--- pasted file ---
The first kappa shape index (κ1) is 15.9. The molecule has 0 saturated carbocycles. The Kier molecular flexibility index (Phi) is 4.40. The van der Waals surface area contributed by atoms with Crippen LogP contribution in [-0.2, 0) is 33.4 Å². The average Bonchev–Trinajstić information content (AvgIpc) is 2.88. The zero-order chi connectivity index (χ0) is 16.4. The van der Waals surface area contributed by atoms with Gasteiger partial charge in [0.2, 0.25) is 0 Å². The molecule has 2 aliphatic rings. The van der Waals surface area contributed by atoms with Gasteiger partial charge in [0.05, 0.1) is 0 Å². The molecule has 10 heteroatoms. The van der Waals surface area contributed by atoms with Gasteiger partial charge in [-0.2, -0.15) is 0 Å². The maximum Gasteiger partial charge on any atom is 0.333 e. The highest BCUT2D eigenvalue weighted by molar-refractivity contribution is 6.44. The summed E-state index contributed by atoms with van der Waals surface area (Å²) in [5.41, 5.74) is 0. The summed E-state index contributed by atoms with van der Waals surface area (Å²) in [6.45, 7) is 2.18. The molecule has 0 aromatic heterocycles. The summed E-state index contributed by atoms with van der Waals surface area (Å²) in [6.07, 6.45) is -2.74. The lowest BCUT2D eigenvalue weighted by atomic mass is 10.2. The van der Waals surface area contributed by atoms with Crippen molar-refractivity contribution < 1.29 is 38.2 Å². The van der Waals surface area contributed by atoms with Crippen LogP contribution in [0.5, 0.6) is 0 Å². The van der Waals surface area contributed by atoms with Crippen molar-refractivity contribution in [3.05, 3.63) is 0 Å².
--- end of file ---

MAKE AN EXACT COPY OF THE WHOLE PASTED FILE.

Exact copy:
The first kappa shape index (κ1) is 15.9. The molecule has 0 saturated carbocycles. The Kier molecular flexibility index (Phi) is 4.40. The van der Waals surface area contributed by atoms with Crippen LogP contribution in [-0.2, 0) is 33.4 Å². The average Bonchev–Trinajstić information content (AvgIpc) is 2.88. The zero-order chi connectivity index (χ0) is 16.4. The van der Waals surface area contributed by atoms with Gasteiger partial charge in [0.2, 0.25) is 0 Å². The molecule has 2 aliphatic rings. The van der Waals surface area contributed by atoms with Gasteiger partial charge in [0.05, 0.1) is 0 Å². The molecule has 10 heteroatoms. The van der Waals surface area contributed by atoms with Gasteiger partial charge in [-0.2, -0.15) is 0 Å². The maximum Gasteiger partial charge on any atom is 0.333 e. The highest BCUT2D eigenvalue weighted by molar-refractivity contribution is 6.44. The summed E-state index contributed by atoms with van der Waals surface area (Å²) in [5.41, 5.74) is 0. The summed E-state index contributed by atoms with van der Waals surface area (Å²) in [6.45, 7) is 2.18. The molecule has 0 aromatic heterocycles. The summed E-state index contributed by atoms with van der Waals surface area (Å²) in [6.07, 6.45) is -2.74. The lowest BCUT2D eigenvalue weighted by atomic mass is 10.2. The van der Waals surface area contributed by atoms with Crippen molar-refractivity contribution < 1.29 is 38.2 Å². The van der Waals surface area contributed by atoms with Crippen LogP contribution in [0.5, 0.6) is 0 Å². The van der Waals surface area contributed by atoms with Crippen molar-refractivity contribution in [3.05, 3.63) is 0 Å².